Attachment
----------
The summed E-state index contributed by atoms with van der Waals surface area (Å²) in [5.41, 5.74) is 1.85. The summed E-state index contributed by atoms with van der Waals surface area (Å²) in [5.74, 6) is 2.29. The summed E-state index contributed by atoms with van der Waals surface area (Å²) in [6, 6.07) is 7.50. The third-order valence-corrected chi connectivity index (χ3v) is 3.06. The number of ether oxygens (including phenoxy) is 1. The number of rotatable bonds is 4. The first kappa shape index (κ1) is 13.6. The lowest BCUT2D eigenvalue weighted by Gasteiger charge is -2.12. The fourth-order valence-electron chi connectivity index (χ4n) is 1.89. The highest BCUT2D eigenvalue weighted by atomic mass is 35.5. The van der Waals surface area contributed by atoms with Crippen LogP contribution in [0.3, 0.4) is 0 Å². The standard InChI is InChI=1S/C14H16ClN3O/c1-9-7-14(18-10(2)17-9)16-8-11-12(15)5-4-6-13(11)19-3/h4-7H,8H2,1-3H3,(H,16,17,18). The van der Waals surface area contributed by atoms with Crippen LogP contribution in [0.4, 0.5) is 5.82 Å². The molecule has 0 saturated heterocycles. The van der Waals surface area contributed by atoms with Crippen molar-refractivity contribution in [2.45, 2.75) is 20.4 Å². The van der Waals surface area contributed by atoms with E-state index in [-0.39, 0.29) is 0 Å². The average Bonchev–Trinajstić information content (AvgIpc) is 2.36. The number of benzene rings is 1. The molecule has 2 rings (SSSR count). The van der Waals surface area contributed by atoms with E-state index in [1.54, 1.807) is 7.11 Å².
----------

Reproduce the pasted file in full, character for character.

The summed E-state index contributed by atoms with van der Waals surface area (Å²) in [5.41, 5.74) is 1.85. The summed E-state index contributed by atoms with van der Waals surface area (Å²) in [5.74, 6) is 2.29. The summed E-state index contributed by atoms with van der Waals surface area (Å²) in [6, 6.07) is 7.50. The third-order valence-corrected chi connectivity index (χ3v) is 3.06. The number of ether oxygens (including phenoxy) is 1. The number of rotatable bonds is 4. The first kappa shape index (κ1) is 13.6. The lowest BCUT2D eigenvalue weighted by Gasteiger charge is -2.12. The fourth-order valence-electron chi connectivity index (χ4n) is 1.89. The highest BCUT2D eigenvalue weighted by atomic mass is 35.5. The van der Waals surface area contributed by atoms with Crippen LogP contribution in [0.3, 0.4) is 0 Å². The standard InChI is InChI=1S/C14H16ClN3O/c1-9-7-14(18-10(2)17-9)16-8-11-12(15)5-4-6-13(11)19-3/h4-7H,8H2,1-3H3,(H,16,17,18). The van der Waals surface area contributed by atoms with Crippen LogP contribution in [0.4, 0.5) is 5.82 Å². The molecule has 0 saturated heterocycles. The van der Waals surface area contributed by atoms with Crippen molar-refractivity contribution in [2.45, 2.75) is 20.4 Å². The van der Waals surface area contributed by atoms with E-state index in [-0.39, 0.29) is 0 Å². The average Bonchev–Trinajstić information content (AvgIpc) is 2.36. The number of benzene rings is 1. The molecule has 2 rings (SSSR count). The van der Waals surface area contributed by atoms with E-state index in [1.54, 1.807) is 7.11 Å².